-ResourceGroupName "myResourceGroup" `
            -VMScaleSetName "myScaleSet"

# Use Custom Script Extension to install IIS and configure basic website
Add-AzureRmVmssExtension -VirtualMachineScaleSet $vmss `
    -Name "customScript" `
    -Publisher "Microsoft.Compute" `
    -Type "CustomScriptExtension" `
    -TypeHandlerVersion 1.8 `
    -Setting $publicSettings

# Update the scale set and apply the Custom Script Extension to the VM instances
Update-AzureRmVmss `
    -ResourceGroupName "myResourceGroup" `
    -Name "myScaleSet" `
    -VirtualMachineScaleSet $vmss

Allow traffic to application

To allow access to the basic web application, create a network security group with New-AzureRmNetworkSecurityRuleConfig and New-AzureRmNetworkSecurityGroup. For more information, see Networking for Azure virtual machine scale sets.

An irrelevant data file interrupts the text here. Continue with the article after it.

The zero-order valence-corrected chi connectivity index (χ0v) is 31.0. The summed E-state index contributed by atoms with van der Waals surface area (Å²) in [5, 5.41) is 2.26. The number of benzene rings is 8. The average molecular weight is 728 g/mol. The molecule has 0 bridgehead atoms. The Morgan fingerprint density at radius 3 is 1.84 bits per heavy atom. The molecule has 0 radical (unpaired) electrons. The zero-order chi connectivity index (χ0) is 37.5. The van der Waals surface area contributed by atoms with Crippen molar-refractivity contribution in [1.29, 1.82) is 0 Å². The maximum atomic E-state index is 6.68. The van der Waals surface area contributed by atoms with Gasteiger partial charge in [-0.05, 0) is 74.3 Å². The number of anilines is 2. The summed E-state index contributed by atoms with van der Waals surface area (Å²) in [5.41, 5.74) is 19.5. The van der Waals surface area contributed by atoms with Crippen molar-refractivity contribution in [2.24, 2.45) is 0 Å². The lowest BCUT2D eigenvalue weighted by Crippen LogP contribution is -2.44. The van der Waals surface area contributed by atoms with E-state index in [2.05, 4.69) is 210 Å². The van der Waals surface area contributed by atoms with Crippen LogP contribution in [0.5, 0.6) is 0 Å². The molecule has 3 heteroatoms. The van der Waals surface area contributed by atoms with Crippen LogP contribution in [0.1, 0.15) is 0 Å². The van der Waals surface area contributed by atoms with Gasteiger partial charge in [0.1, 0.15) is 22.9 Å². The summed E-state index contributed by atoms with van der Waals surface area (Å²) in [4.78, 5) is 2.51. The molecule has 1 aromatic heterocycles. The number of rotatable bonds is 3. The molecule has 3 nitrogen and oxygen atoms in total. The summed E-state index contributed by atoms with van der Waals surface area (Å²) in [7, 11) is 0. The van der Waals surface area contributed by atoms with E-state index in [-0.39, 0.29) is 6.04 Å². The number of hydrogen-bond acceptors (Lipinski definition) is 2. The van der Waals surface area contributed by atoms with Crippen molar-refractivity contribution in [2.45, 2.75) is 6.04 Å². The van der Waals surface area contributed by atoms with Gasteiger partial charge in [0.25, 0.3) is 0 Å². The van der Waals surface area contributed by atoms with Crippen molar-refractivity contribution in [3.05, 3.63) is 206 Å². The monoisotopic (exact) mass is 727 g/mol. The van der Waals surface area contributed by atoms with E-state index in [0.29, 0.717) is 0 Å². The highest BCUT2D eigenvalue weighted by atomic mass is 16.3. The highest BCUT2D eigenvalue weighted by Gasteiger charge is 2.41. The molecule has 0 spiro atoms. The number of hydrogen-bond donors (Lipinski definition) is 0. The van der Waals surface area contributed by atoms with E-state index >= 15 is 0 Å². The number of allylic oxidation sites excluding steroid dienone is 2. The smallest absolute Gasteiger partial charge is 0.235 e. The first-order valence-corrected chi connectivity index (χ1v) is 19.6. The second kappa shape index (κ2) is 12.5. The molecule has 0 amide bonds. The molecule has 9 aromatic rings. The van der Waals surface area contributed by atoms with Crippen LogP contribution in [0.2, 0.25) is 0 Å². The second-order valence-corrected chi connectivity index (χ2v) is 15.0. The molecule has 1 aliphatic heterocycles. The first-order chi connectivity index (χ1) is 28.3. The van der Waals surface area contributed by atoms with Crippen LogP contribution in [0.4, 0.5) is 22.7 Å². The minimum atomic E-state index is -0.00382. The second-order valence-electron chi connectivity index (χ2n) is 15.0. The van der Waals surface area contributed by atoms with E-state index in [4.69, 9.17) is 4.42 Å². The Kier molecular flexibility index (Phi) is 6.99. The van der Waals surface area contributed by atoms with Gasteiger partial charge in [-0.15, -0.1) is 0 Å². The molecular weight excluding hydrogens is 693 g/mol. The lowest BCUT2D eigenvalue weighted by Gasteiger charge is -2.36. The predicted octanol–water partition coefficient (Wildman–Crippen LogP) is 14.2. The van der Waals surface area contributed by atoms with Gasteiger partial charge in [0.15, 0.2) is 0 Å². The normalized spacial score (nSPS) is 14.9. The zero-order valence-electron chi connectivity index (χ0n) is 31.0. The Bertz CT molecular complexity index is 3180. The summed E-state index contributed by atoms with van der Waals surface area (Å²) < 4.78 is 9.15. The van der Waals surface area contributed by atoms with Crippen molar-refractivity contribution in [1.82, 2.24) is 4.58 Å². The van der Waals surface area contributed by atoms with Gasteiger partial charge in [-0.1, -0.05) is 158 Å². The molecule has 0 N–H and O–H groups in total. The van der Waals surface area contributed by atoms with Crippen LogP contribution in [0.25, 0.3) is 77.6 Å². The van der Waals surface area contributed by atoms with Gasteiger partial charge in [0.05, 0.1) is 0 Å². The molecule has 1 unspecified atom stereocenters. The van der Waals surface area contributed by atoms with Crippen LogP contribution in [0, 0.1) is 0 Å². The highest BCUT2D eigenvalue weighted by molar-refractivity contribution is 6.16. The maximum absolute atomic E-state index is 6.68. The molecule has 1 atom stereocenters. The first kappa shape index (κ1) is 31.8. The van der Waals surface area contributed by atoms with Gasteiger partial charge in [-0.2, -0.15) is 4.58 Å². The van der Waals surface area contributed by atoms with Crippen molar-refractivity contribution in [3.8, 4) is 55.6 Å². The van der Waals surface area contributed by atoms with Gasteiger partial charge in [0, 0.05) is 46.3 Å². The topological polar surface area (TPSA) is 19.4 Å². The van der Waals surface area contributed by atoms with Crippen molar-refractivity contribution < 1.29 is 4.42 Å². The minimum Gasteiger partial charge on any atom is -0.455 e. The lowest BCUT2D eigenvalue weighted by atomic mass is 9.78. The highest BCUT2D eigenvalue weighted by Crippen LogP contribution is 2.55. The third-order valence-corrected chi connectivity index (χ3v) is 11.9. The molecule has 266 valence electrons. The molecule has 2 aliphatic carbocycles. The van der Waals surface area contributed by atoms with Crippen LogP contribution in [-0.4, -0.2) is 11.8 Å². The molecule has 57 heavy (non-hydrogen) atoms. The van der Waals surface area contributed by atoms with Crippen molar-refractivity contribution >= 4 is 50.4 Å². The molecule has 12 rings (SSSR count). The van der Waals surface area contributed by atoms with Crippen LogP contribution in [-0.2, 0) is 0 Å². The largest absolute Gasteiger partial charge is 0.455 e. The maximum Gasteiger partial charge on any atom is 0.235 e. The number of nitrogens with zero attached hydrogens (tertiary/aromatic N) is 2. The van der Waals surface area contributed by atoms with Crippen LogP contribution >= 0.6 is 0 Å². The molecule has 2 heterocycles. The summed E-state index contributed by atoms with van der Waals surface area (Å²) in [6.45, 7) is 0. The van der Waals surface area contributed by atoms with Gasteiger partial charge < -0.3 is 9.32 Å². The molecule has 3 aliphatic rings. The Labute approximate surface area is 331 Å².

# Get information about the scale set
$vmss = Get-AzureRmVmss `
            -ResourceGroupName "myResourceGroup" `
            -VMScaleSetName "myScaleSet"

#Create a rule to allow traffic over port 80
$nsgFrontendRule = New-AzureRmNetworkSecurityRuleConfig `
  -Name myFrontendNSGRule `
  -Protocol Tcp `
  -Direction Inbound `
  -Priority 200 `
  -SourceAddressPrefix * `
  -SourcePortRange * `
  -DestinationAddressPrefix * `
  -DestinationPortRange 80 `
  -Access Allow

#Create a network security group and associate it with the rule
$nsgFrontend = New-AzureRmNetworkSecurityGroup `
  -ResourceGroupName  "myResourceGroup" `
  -Location EastUS `
  -Name myFrontendNSG `
  -SecurityRules $nsgFrontendRule

$vnet = Get-AzureRmVirtualNetwork `
  -ResourceGroupName  "myResourceGroup" `
  -Name myVnet